A blueprint for reenergizing Nevada’s business climate

Daniel Honchariw

Having been shutdown for months, the businesses that have been allowed to open their doors are facing serious economic and social challenges that threaten their very survival.

The following policies, if implemented swiftly, will naturally allow businesses to remain solvent and maintain and/or hire workers in mass numbers, therefore boosting future tax revenues for local government and reducing unemployment in Nevada.

The following policies should be vigorously pursued to allow Nevada businesses the freedom to expand, rebuild and flourish in the wake of the COVID-19 economic crisis.

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  1. No new business taxes
  2. Temporary freeze on scheduled minimum-wage increases
  3. Temporary suspension of business licensing fees

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    1. No new business taxes

The tax burden imposed on Nevada businesses has increased dramatically in recent years.

The 2015 Legislature produced the largest tax increases in state history, totaling nearly $1.4 billion between increased Modified Business Tax rates and a new “commerce” tax on the gross-receipts of businesses, as well as a slew of other provisions.

More recently, the 2019 Legislature extended the scheduled partial sunset of the increased MBT rate, notwithstanding an earlier agreement to decrease the rate as other revenues increased statewide.

Many businesses — especially smaller ones — are simply tapped out. Increasing the tax burdens imposed on commerce will exacerbate and lengthen the economic hardship which businesses are currently suffering.

Nevada has a spending problem, not a revenue problem. Most importantly, Nevada’s businesses shouldn’t be expected to shoulder the entire cost of government’s economic shutdown.

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  1. Temporary freeze on scheduled minimum-wage increases

During the 2019 legislative session, lawmakers passed Assembly Bill 456, which will incrementally raise the minimum wage in Nevada to $12 per hour by 2024 (or $11 per hour for those offered qualifying health benefits by their employer). The first step increase will occur July 1, 2020, when the minimum wage will increase to $9 per hour (or $8 for those w/ qualifying benefits). Thereafter the minimum wage will increase by 75 cents each year, through 2024, until a $12 wage is attained.

Given the current Corona-induced plight of businesses across the state, however, now is the worst possible time to increase mandated pay rates. Businesses need more flexibility — not less — to guarantee they will be able to hire workers in the numbers needed to promote the long-term solvency of their businesses and the economy. The economy works best when employment is maximized. These scheduled minimum-wage increases should be frozen until such a time when businesses are more suited to adapt to such an increase.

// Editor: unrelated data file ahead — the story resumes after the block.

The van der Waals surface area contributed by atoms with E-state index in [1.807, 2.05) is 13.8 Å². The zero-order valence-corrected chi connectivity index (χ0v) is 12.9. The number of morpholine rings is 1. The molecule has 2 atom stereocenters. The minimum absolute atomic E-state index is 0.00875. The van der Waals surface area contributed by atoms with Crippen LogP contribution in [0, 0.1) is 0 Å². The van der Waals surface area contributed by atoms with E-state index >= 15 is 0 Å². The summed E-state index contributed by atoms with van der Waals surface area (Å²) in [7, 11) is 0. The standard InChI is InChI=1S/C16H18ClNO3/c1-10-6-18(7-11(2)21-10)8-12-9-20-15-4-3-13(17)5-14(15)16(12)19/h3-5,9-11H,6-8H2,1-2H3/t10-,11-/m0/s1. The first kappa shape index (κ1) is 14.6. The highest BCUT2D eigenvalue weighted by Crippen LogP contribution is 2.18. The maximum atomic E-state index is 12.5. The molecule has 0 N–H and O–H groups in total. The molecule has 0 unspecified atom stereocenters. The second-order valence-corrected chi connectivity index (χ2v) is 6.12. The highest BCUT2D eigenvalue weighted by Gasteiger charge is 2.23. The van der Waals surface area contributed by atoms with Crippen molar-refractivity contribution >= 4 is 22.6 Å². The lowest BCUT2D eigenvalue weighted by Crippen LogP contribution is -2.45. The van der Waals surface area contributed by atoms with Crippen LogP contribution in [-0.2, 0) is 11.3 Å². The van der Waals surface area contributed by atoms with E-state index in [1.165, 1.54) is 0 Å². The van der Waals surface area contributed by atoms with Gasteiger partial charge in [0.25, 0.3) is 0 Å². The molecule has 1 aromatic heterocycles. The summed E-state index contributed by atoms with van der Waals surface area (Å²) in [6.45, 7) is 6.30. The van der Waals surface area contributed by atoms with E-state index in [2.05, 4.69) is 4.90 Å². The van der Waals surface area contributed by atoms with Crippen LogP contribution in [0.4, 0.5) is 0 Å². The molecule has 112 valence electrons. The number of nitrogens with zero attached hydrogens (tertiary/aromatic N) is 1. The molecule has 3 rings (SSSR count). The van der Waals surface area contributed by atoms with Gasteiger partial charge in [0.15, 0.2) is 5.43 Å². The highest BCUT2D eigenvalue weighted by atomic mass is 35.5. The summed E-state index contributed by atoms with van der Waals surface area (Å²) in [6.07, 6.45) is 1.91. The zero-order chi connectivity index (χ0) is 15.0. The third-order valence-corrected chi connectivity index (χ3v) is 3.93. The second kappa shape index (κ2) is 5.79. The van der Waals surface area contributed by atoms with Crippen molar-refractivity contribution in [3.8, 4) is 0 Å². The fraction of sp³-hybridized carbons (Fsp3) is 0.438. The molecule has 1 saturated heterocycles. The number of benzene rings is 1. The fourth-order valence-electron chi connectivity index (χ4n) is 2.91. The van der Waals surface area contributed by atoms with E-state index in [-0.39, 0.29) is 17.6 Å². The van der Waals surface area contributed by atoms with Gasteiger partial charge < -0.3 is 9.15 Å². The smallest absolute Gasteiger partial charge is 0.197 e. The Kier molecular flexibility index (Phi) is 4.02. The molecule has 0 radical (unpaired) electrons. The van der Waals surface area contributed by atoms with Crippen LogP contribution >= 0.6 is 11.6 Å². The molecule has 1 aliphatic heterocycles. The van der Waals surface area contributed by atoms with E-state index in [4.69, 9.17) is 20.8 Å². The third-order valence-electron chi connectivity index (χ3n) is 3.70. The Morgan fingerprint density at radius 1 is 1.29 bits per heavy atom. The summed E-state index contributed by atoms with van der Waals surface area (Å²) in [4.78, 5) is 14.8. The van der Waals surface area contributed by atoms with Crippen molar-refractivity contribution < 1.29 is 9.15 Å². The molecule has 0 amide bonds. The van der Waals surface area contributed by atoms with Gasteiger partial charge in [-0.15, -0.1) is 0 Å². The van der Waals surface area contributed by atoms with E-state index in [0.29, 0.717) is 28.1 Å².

Moreover, research clearly indicates that minimum-wage mandates often backfire: The city of Seattle, for example, in the years 2015-2016 gradually increased its minimum wage from about $9.50 to $13 per hour. Scholars at the University of Washington then sought to quantify the effects of the mandatory wage hike in terms of the labor market and overall employee earnings.

What they found, quite conclusively, is that low-wage workers were disproportionately harmed by the increase, and total compensation actually decreased:

“[We] conclude that the second wage increase to $13 reduced hours worked in low-wage jobs by around 9 percent, while hourly wages in such jobs increased by around 3 percent. Consequently, total payroll fell for such jobs, implying that the minimum wage ordinance lowered low-wage workers earnings by an average of $125 per month in 2016.”

Read the full study by clicking here.

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  1. Temporary suspension of business licensing fees

Annual requirements for licensing fees which allow businesses to operate legally in Nevada strain businesses’ capacity to endure the COVID-19 crisis and hire more workers going forward.

“The State Business License Fee is $500 for Corporations, and $200 for all other business types. The State Business License must be renewed annually,” according to the Nevada Secretary of State’s official website.

A temporary moratorium on annual licensing fees would encourage growth and economic prosperity until such a time when the economy is back in full swing.

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Daniel Honchariw

Daniel Honchariw

Director of Legislative Affairs

Daniel Honchariw joined the Nevada Policy Research Institute in May 2016. He focuses mostly on fiscal and education (school choice) issues, and has also published extensively on the abuses of civil asset forfeiture. His work has been featured and/or cited by in-state and national publications including USA Today, The New Yorker, Reason, the Las Vegas Review-Journal, and the Reno Gazette-Journal.

Prior to joining, Daniel had been a lifelong California resident. His experience includes stints with the National Labor Relations Board, multiple financial services firms, and a Tahoe-based ski resort. He is a sports fanatic, political junkie, and chess enthusiast.

Daniel holds a B.S. in Industrial and Labor Relations from Cornell University (’09) and an M.P.A. in Public Management from California State University, Dominguez Hills (’14).